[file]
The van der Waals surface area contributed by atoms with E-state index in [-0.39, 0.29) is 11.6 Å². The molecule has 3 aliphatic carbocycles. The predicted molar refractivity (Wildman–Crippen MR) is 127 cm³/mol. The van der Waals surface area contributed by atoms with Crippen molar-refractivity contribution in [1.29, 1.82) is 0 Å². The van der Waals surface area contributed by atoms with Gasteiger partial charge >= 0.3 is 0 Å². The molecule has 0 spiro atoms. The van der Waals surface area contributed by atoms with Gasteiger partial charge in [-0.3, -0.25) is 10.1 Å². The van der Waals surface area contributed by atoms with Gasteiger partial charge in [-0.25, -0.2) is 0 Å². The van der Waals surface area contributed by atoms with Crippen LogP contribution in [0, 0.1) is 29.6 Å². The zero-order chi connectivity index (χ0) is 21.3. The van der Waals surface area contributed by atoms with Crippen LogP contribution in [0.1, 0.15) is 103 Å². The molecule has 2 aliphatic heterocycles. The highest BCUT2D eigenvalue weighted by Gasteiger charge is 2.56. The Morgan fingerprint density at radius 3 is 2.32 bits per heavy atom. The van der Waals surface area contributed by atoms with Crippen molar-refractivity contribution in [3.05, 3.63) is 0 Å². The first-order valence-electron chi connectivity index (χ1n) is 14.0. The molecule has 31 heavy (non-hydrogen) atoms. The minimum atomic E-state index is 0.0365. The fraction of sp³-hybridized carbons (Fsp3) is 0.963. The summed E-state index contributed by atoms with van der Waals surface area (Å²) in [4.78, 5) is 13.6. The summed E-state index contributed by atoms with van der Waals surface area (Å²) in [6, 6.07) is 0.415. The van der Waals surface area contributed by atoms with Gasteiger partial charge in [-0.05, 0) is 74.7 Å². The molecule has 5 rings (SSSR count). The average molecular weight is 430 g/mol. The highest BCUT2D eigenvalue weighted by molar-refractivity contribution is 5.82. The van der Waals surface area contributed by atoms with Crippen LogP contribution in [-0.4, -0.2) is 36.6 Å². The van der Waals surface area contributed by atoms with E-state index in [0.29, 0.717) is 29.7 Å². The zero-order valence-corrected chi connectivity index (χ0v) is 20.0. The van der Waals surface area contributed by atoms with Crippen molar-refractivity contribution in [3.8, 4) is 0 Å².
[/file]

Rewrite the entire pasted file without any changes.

The van der Waals surface area contributed by atoms with E-state index in [-0.39, 0.29) is 11.6 Å². The molecule has 3 aliphatic carbocycles. The predicted molar refractivity (Wildman–Crippen MR) is 127 cm³/mol. The van der Waals surface area contributed by atoms with Crippen molar-refractivity contribution in [1.29, 1.82) is 0 Å². The van der Waals surface area contributed by atoms with Gasteiger partial charge >= 0.3 is 0 Å². The molecule has 0 spiro atoms. The van der Waals surface area contributed by atoms with Gasteiger partial charge in [-0.3, -0.25) is 10.1 Å². The van der Waals surface area contributed by atoms with Gasteiger partial charge in [-0.25, -0.2) is 0 Å². The van der Waals surface area contributed by atoms with Crippen LogP contribution in [0, 0.1) is 29.6 Å². The zero-order chi connectivity index (χ0) is 21.3. The van der Waals surface area contributed by atoms with Crippen LogP contribution in [0.1, 0.15) is 103 Å². The molecule has 2 aliphatic heterocycles. The highest BCUT2D eigenvalue weighted by Gasteiger charge is 2.56. The Morgan fingerprint density at radius 3 is 2.32 bits per heavy atom. The van der Waals surface area contributed by atoms with Crippen molar-refractivity contribution in [3.05, 3.63) is 0 Å². The first-order valence-electron chi connectivity index (χ1n) is 14.0. The molecule has 31 heavy (non-hydrogen) atoms. The minimum atomic E-state index is 0.0365. The fraction of sp³-hybridized carbons (Fsp3) is 0.963. The summed E-state index contributed by atoms with van der Waals surface area (Å²) in [4.78, 5) is 13.6. The summed E-state index contributed by atoms with van der Waals surface area (Å²) in [6, 6.07) is 0.415. The van der Waals surface area contributed by atoms with Gasteiger partial charge in [-0.05, 0) is 74.7 Å². The molecule has 5 rings (SSSR count). The average molecular weight is 430 g/mol. The highest BCUT2D eigenvalue weighted by molar-refractivity contribution is 5.82. The van der Waals surface area contributed by atoms with Crippen LogP contribution in [-0.4, -0.2) is 36.6 Å². The van der Waals surface area contributed by atoms with E-state index in [0.29, 0.717) is 29.7 Å². The zero-order valence-corrected chi connectivity index (χ0v) is 20.0. The van der Waals surface area contributed by atoms with Crippen molar-refractivity contribution in [3.8, 4) is 0 Å².